Mr. McDonald waited until July 13, 1978, to offer a second impeachment resolution, H.R. Res. 1267, against Ambassador Young. This time the resolution was tabled on the House floor. 124 Cong. Rec. 20,607-09 (1978).


22. Griffin Bell -- Attorney General of the United States

On February 6, 1978, a resolution, H.R. Res. 1002, was introduced authorizing Judiciary Committee to investigate Attorney General Bell. The resolution was referred to the Rules Committee. 124 Cong. Rec. 2428 (1978). Another resolution calling for an investigation, H.R. Res. 1025, was introduced by Mr. Crane on February 15, 1978. This resolution was also referred to the Rules Committee. Id. at 3486.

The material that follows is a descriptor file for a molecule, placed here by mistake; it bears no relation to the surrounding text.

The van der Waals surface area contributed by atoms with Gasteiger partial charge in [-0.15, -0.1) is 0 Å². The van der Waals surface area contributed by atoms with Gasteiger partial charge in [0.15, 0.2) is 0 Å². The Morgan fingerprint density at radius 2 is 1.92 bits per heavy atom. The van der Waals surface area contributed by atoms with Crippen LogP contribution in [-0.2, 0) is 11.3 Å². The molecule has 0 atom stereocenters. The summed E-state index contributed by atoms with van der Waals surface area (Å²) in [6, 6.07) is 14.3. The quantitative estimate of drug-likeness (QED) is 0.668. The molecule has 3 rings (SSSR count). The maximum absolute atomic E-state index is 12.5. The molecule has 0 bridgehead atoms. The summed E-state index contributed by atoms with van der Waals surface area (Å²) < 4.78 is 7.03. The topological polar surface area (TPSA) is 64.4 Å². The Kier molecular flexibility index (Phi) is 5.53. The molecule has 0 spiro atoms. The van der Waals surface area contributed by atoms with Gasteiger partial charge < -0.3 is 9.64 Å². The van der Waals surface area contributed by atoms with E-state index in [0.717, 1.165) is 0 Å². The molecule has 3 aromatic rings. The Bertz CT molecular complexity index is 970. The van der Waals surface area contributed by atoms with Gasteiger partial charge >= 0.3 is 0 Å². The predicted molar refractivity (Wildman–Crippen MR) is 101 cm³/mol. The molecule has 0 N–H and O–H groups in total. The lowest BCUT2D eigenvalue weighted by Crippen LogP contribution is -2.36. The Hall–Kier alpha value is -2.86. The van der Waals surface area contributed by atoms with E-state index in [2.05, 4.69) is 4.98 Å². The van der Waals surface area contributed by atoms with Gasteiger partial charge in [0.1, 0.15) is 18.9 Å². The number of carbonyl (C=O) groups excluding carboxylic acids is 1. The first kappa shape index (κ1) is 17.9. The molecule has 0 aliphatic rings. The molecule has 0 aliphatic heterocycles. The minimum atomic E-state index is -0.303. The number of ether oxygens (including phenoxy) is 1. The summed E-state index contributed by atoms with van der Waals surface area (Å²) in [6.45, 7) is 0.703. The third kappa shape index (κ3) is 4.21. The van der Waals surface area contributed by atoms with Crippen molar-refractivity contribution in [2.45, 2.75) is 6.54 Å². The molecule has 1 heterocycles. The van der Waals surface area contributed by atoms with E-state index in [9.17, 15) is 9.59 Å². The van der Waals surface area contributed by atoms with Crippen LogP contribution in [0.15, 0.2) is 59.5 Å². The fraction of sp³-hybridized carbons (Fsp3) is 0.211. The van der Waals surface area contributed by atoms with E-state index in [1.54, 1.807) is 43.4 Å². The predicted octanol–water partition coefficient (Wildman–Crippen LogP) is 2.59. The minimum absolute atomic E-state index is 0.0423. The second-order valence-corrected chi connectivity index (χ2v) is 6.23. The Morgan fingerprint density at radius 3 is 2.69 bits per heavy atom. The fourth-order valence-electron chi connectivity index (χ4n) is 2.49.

No other record regarding the disposition of these resolutions has been found in primary or secondary sources. Presumably, they died in committee.


23. Paul Volcker -- Chairman Federal Reserve Board
      Federal Open Market Commission Members

According to Elizabeth Bazan, Paul Volcker, and several members of the Federal Open Market Commission had impeachment resolutions first introduced against them in 1983. Elizabeth B. Bazan, Impeachment: An Overview of Constitutional Provisions, Procedure, and Practice 11 (Congressional Research Service, 1995).

On March 7, 1985, Mr. Gonzalez introduced an impeachment resolution, H.R. Res. 101, against Paul Volcker and ten other members of the Federal Open Market Commission. The resolution was referred to the Judiciary Committee. 131 Cong. Rec. 5047 (1985).